2014 Legislative Wrap-Up

During the 2014 legislative session the Greater Providence Chamber of Commerce Government Affairs team was constantly watching, analyzing and advocating on issues that relate to our members and support the creation of a vibrant and dynamic economic environment.

The team, with assistance from member businesses and their employees, played a strong role in making 2014 one of the most successful and business-friendly legislative sessions in recent history. Consistently delivering the message that Rhode Island needs to create a business climate where people are prepared to support business development and workforce training, create companies and jobs, and invest in smart projects that will lead to economic growth, the Chamber praised the General Assembly for taking concrete steps in 2014 to strengthen the Ocean State’s economy.

This is a brief recap of the work the Chamber did on behalf of the business community in key areas of Economic Development, Taxes, and Reducing the Burden on Small Business during this recently concluded legislative session. We certainly welcome your input and your involvement in the months ahead to continue addressing important public policy issues.

Competitive Tax Code

The Greater Providence Chamber of Commerce believes a fair and equitable system of taxation promotes private sector growth and makes Rhode Island more competitive.

  • Corporate Tax Rate: Enacted — The FY 2015 Budget included a measure to reduce the corporate income tax rate from 9% to 7% and enact combined reporting using the single factor of sales. This will move Rhode Island from having one of the highest top corporate tax rates, to the lowest in the Northeast.
  • Estate Tax: Enacted — The FY 2015 Budget eliminated the estate tax cliff and increased the exemption to $1.5 million. Once called the “most expensive place to die” by Kiplinger, this reform will help keep and attract businesses and top wage earners.
  • Franchise Tax: Not Enacted — The Chamber supported the elimination or reduction of the $500 franchise tax for the first three years of a company's existence, the measure failed to pass due to budget constraints.
  • Historic Tax Credits: Not Enacted — Although included in the budget submitted by the Governor, no funding was provided for historic tax credits.

Economic Development

The Greater Providence Chamber of Commerce supports policies that improve our state's economic strengths, spur new business growth, encourage expansion of existing business, create jobs and stimulate private investment.

  • Joint Nursing Education Center: Enacted – The House and Senate each funded and approved the lease agreement for the project proposed by Brown University, The University of Rhode Island and Rhode Island College to renovate the former South Street Power Station into a state-of-the-art health science facility that will include an advanced nursing school, administrative offices, classrooms and student apartments. The Chamber has been an outspoken advocate of this as a way to grow Rhode Island’s Knowledge Economy, create more than 500 immediate and long-term jobs, and enhance the development of nearby projects.
  • URI Engineering School: Enacted — The FY 2015 Budget provided for a general obligation referendum of $125 million for the URI engineering school, creating jobs and advancing the Knowledge Economy.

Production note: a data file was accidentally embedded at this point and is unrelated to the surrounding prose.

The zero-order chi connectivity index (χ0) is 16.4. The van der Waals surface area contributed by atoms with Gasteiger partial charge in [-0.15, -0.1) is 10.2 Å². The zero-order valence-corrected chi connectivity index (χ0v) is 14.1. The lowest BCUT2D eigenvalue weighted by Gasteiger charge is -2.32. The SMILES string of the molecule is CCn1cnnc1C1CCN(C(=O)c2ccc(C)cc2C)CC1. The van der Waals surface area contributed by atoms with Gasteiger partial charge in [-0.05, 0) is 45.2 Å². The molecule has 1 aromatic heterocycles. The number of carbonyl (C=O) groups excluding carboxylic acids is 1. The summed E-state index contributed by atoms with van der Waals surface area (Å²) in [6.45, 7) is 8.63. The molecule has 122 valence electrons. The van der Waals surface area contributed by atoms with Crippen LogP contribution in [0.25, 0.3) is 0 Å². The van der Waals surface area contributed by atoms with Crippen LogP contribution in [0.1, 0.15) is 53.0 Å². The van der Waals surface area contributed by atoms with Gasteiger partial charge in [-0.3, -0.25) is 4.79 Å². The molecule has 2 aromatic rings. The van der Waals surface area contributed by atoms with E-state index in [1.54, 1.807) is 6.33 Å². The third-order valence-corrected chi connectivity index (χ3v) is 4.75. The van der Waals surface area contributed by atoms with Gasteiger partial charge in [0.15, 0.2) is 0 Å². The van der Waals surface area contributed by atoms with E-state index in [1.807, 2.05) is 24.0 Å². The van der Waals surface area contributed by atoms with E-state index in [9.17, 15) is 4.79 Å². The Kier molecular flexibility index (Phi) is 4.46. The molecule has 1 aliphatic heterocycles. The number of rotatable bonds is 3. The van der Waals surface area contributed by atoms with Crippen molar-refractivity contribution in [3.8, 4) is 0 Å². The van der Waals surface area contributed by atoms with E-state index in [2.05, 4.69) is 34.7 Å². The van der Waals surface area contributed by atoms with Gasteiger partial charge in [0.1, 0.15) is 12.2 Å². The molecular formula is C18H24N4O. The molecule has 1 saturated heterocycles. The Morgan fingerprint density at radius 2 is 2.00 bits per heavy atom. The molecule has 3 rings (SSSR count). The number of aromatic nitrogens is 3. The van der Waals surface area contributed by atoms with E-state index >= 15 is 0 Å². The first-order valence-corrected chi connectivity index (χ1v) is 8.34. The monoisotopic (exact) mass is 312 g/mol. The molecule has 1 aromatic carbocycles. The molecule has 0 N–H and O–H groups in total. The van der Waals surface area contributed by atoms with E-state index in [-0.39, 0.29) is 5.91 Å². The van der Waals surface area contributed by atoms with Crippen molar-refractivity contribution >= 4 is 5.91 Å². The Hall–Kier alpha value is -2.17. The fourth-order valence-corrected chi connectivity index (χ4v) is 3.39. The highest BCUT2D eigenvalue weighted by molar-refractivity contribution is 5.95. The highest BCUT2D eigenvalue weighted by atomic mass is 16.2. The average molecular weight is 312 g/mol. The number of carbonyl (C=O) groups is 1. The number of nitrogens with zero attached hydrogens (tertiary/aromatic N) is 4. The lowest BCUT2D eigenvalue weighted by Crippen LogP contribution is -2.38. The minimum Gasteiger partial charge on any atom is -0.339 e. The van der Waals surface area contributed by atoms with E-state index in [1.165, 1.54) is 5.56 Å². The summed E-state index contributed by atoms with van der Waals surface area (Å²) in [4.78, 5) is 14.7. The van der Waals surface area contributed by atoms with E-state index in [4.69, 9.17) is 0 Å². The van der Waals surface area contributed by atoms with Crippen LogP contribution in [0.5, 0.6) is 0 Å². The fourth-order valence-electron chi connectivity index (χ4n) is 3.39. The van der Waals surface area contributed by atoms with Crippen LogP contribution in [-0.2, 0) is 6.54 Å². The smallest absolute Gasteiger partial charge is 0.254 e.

• Garrahy Garage Project: Enacted — The FY 2015 Budget included provisions for the issuance of debt to fund the Garrahy garage project.
  • 38 Studios Payment: Enacted — The FY 2015 Budget included the next loan payment on the 38 Studios Loan Guaranty, which will maintain needed predictability in the market.

Reduce the Burden on Small Business

The Greater Providence Chamber of Commerce believes a critical piece of strengthening Rhode Island's economy is reducing the burden on small businesses and investing in education and workforce training to ensure that our businesses can prosper and grow.

  • Minimum Wage: Not Enacted — The Chamber successfully lobbied for the minimum wage not to be tied to the CPI. This keeps the minimum wage from increasing without the affirmative action of the General Assembly.
  • Independent Contractor: Not Enacted — A measure that modifies the state's definition of an independent contractor allowing the Workers Compensation Court to apply the common law to determine whether an individual is an independent contractor did not pass. The Chamber opposed this legislation as it exceeds the federal IRS definition.
  • SBIR/STTR: Enacted — The FY 2015 Budget included funding to maintain the program to provide assistance to small businesses that are applying for or have received Small Business Innovation Research (SBIR) Grants or Small Business Technology Transfer Research (STTR) Grants. The Chamber has been outspoken in support of funding both programs, as they are proven to spur growth and innovation for small businesses.
  • Job Development Fund: Enacted — The House and Senate acted to strengthen job and skill training by exempting the Job Development Fund from indirect cost recovery.
  • Childhood and Adult Immunization Program: Enacted — The House and Senate included language in the budget to restructure the immunization assessments so that self-insured companies as well as fully insured companies pay the assessment to fund the Childhood and Adult Immunization Program and the Children's Health Program Account.

For a full list of Chamber policy priorities visit www.providencechamber.com